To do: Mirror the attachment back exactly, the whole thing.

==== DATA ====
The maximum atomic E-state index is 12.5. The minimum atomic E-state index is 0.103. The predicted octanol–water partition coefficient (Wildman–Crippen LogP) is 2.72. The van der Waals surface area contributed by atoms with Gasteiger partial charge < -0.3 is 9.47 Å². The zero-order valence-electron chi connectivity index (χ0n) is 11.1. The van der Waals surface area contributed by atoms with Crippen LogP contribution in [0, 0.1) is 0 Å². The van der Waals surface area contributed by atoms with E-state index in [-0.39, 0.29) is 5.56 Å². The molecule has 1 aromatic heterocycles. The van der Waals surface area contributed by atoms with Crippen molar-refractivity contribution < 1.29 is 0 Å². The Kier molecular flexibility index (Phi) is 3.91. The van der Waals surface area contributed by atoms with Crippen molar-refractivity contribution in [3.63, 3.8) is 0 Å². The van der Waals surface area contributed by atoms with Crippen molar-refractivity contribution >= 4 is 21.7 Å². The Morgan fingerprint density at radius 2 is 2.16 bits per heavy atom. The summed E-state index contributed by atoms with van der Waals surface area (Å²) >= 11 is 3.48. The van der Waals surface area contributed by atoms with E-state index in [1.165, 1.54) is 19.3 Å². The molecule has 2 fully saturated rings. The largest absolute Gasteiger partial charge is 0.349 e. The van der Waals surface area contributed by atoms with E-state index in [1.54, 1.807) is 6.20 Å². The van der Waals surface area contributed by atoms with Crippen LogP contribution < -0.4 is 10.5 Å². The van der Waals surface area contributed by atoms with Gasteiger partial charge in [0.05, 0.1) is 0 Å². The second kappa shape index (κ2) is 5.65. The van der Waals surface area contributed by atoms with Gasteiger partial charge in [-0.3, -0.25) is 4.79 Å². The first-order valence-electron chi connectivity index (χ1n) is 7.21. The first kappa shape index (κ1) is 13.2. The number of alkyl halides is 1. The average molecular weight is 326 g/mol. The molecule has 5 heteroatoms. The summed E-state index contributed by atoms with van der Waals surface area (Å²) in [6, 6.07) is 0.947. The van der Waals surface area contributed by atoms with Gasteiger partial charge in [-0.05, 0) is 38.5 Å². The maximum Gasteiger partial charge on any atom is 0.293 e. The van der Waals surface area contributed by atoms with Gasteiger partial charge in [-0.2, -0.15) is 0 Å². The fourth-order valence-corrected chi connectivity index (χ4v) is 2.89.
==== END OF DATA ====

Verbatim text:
The maximum atomic E-state index is 12.5. The minimum atomic E-state index is 0.103. The predicted octanol–water partition coefficient (Wildman–Crippen LogP) is 2.72. The van der Waals surface area contributed by atoms with Gasteiger partial charge < -0.3 is 9.47 Å². The zero-order valence-electron chi connectivity index (χ0n) is 11.1. The van der Waals surface area contributed by atoms with Crippen LogP contribution in [0, 0.1) is 0 Å². The van der Waals surface area contributed by atoms with E-state index in [-0.39, 0.29) is 5.56 Å². The molecule has 1 aromatic heterocycles. The van der Waals surface area contributed by atoms with Crippen molar-refractivity contribution < 1.29 is 0 Å². The Kier molecular flexibility index (Phi) is 3.91. The van der Waals surface area contributed by atoms with Crippen molar-refractivity contribution in [3.63, 3.8) is 0 Å². The van der Waals surface area contributed by atoms with Crippen molar-refractivity contribution >= 4 is 21.7 Å². The Morgan fingerprint density at radius 2 is 2.16 bits per heavy atom. The summed E-state index contributed by atoms with van der Waals surface area (Å²) >= 11 is 3.48. The van der Waals surface area contributed by atoms with E-state index in [1.165, 1.54) is 19.3 Å². The molecule has 2 fully saturated rings. The largest absolute Gasteiger partial charge is 0.349 e. The van der Waals surface area contributed by atoms with E-state index in [1.54, 1.807) is 6.20 Å². The van der Waals surface area contributed by atoms with Crippen LogP contribution < -0.4 is 10.5 Å². The van der Waals surface area contributed by atoms with Gasteiger partial charge in [0.05, 0.1) is 0 Å². The second kappa shape index (κ2) is 5.65. The van der Waals surface area contributed by atoms with Gasteiger partial charge in [-0.3, -0.25) is 4.79 Å². The first-order valence-electron chi connectivity index (χ1n) is 7.21. The first kappa shape index (κ1) is 13.2. The number of alkyl halides is 1. The average molecular weight is 326 g/mol. The molecule has 5 heteroatoms. The summed E-state index contributed by atoms with van der Waals surface area (Å²) in [6, 6.07) is 0.947. The van der Waals surface area contributed by atoms with Gasteiger partial charge in [-0.05, 0) is 38.5 Å². The maximum Gasteiger partial charge on any atom is 0.293 e. The van der Waals surface area contributed by atoms with Gasteiger partial charge in [-0.2, -0.15) is 0 Å². The fourth-order valence-corrected chi connectivity index (χ4v) is 2.89.